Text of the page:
Now that Election 2012 is over and Americans are no longer threatened by legitimate rape, can we talk about some serious issues?
That's not to say the election coverage didn't focus on serious issues—rape is indeed very serious (although never legitimate), as is the economy, which also received a mention or two.
But one subject never came up in the campaign, not from either side, not from any of the four debate moderators (who choose the questions they want candidates to answer). Until, that is, it forced its way on to the attention of the media and the electorate with 90 mph winds and a record-breaking storm surge.
I'm talking about climate change, which inserted itself into the political discourse by way of Sandy, one of the worst—if not the worst—storm the Atlantic seaboard has ever seen.
Unfortunately, except for a few mentions‚ notably from Mayor Bloomberg when he endorsed Barack Obama, climate change was relegated, as is everything during the final days of a campaign, to a simple algorithm of political expediency: Did Sandy help/hurt Obama/Romney? Pundits from all sides of the political spectrum seemingly ignored the fact that it was the residents in the path of the storm who were hurt by Sandy's waves and winds.
Let me just insert: I'm positive the storm wasn't the cause for President Obama's rise in the polls. I was watching very closely, and his poll numbers started rising around the time of the second debate. By the time Sandy hit there was little chance Governor Romney could have won the race, Sandy or no. The only politician who gained esteem from the storm, in my opinion, was Governor Christie, who told anyone who dared ask about the political impact of Sandy to go to hell. Good for him—I think a lot more of him for that than I did before.
If Sandy had any role in the election, it should have been to focus the public's mind on the cause of the increase in Atlantic storms, in the increase in hurricane intensity, in the role of climate change in the rising number of extreme weather events occuring all over the globe.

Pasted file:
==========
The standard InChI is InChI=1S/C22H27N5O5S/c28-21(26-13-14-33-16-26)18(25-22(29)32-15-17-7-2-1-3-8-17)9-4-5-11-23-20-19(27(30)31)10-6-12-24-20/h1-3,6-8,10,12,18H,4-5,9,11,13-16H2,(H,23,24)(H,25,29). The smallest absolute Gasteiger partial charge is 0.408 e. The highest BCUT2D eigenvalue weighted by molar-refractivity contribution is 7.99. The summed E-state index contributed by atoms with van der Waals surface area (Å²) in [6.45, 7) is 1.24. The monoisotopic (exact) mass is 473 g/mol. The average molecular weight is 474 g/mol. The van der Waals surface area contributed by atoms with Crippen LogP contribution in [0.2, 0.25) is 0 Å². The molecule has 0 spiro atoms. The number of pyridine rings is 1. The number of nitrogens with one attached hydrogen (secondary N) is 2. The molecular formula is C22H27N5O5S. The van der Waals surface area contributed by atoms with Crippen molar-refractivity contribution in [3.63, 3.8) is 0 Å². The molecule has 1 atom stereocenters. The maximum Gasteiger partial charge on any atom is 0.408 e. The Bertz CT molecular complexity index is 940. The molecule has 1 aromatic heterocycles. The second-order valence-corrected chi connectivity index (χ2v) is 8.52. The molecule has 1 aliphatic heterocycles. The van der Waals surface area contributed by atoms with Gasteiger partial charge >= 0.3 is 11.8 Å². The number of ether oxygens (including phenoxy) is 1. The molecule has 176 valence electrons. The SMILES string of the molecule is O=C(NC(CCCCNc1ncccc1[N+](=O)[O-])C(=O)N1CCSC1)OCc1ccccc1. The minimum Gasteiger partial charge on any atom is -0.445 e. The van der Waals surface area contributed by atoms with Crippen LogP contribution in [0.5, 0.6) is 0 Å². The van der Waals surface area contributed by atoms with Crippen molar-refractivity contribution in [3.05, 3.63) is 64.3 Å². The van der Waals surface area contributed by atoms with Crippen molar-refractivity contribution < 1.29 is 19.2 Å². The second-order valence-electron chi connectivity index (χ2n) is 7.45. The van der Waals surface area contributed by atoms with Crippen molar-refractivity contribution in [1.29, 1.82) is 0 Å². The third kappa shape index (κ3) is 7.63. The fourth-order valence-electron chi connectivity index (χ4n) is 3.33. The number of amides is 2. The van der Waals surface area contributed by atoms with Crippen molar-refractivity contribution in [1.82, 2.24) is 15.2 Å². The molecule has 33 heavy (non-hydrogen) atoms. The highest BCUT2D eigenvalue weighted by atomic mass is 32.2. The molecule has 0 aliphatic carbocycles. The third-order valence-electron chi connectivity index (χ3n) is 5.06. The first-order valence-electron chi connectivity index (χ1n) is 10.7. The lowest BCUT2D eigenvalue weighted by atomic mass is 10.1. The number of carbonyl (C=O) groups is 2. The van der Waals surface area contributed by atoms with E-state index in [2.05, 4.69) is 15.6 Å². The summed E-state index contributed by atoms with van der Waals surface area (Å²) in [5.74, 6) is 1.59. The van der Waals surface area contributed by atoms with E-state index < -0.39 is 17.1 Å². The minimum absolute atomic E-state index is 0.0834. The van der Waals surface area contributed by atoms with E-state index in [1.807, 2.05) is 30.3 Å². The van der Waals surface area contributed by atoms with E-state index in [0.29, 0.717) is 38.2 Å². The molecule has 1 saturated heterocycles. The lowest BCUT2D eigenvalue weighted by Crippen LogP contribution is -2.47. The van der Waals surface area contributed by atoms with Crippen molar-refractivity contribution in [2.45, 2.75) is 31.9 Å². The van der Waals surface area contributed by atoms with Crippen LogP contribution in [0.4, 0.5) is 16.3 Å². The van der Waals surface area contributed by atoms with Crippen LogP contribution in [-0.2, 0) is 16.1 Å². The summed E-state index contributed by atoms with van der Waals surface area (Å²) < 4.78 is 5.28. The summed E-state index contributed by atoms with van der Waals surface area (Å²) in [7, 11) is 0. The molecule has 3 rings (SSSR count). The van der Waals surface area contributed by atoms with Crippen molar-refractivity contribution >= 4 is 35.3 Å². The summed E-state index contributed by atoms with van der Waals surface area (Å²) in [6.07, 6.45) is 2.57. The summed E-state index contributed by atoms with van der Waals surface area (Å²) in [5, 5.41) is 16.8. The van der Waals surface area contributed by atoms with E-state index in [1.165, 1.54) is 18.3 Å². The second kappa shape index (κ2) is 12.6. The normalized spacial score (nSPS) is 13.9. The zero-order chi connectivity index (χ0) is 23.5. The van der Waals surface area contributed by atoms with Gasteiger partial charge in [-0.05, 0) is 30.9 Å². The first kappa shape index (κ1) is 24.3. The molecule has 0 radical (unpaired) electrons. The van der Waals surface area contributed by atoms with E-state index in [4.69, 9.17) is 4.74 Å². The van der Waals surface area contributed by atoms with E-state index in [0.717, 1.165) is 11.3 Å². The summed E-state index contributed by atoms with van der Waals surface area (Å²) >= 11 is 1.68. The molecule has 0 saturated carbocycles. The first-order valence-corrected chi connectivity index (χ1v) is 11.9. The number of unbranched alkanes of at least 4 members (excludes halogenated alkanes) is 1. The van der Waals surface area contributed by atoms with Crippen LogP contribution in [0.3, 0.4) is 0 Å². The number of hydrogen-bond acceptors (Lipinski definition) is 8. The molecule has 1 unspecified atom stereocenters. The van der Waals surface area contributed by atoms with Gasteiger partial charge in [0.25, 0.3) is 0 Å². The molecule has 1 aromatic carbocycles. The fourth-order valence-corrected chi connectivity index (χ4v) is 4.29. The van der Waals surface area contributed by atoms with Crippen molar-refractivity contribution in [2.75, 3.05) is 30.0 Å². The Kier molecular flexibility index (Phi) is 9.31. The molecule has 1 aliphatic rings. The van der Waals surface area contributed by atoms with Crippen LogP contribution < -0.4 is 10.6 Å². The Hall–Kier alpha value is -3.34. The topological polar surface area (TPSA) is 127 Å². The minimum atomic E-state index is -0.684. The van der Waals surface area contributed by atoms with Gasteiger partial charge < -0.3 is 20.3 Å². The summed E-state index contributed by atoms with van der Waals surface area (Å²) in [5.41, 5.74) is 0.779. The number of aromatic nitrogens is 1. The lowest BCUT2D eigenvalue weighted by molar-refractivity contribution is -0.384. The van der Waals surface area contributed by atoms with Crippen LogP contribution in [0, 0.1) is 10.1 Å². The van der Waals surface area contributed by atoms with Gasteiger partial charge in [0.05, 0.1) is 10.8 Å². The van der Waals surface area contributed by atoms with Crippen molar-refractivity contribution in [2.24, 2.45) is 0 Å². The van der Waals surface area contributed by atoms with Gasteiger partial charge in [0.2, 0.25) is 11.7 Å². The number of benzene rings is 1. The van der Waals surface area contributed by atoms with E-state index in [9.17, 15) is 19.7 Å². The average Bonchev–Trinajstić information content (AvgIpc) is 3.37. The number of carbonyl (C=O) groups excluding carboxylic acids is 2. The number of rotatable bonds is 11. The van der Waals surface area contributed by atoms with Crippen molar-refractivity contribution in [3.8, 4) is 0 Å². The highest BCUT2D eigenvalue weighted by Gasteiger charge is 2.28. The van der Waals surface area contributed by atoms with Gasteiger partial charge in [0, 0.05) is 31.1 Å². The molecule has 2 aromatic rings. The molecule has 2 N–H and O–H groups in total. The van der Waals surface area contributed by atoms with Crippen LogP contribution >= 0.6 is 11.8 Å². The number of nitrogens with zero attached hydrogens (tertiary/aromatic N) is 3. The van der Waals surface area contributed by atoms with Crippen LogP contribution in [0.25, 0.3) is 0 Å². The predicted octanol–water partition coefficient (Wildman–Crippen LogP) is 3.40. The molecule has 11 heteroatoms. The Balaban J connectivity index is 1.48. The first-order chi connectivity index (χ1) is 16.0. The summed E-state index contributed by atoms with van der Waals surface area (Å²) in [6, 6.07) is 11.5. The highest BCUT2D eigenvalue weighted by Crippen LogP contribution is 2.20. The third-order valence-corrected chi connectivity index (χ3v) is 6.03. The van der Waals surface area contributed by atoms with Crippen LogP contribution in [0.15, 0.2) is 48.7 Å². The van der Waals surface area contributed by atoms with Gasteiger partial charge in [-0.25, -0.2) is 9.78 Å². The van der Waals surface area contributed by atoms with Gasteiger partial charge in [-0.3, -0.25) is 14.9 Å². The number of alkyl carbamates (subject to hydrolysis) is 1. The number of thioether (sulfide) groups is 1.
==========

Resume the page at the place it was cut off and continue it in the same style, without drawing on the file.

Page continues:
A summer of drought in the Mid-West. The wettest summer ever in the UK. A devastating flood in Pakistan. All of these once-in-a-hundred-years weather events are happening more frequently now than once every hundred years. Temperatures have increased 1.4 degrees Fahrenheit, and are certain to rise even further by the end of the century—when most of the people reading this will be long gone.
That's why it's so hard for politicians to address the issue—it won't impact most of us, except for the inconvenience of dealing with record wet summers, the higher cost of food impacted by the drought, or, for the unfortunate residents of coastal cities, with having to rebuild their homes and businesses each time the storm surge from a hurricane wipes out property. The idea of rising seas is an abstract, unless you're a polar bear, a resident of Tuvalu, or a subway rider in New York City.
So politicians successfully ignore the problem, because to address it would end their political careers. Imagine that—addressing the greatest threat to our grandchildren doesn't poll very well. (It's akin to talking about legitimate rape.)
The simple fact is, most voters won't vote for anyone who promises to raise their taxes, even if carbon taxes are offset by lower taxes elsewhere or returned to consumers in the form of green rebates. Politicians—except for the ones who talk about legitimate rape—aren't stupid. They won't go there, unless it's to mock an opponent for promising to halt the rising oceans.
But times are changing, and that is, perhaps, Sandy's real impact on the election of 2012. Like Katrina before her, she forced an important issue into the political arena. While Katrina resulted in a much more robust FEMA, Sandy may well result in a media that forces presidential candidates to respond to climate change.
Stranger things have happened—after all, if political leaders from two parties in bitter opposition can hug each other on the tarmac near Air Force One, surely some day a politician will have the guts to embrace the politics of climate change.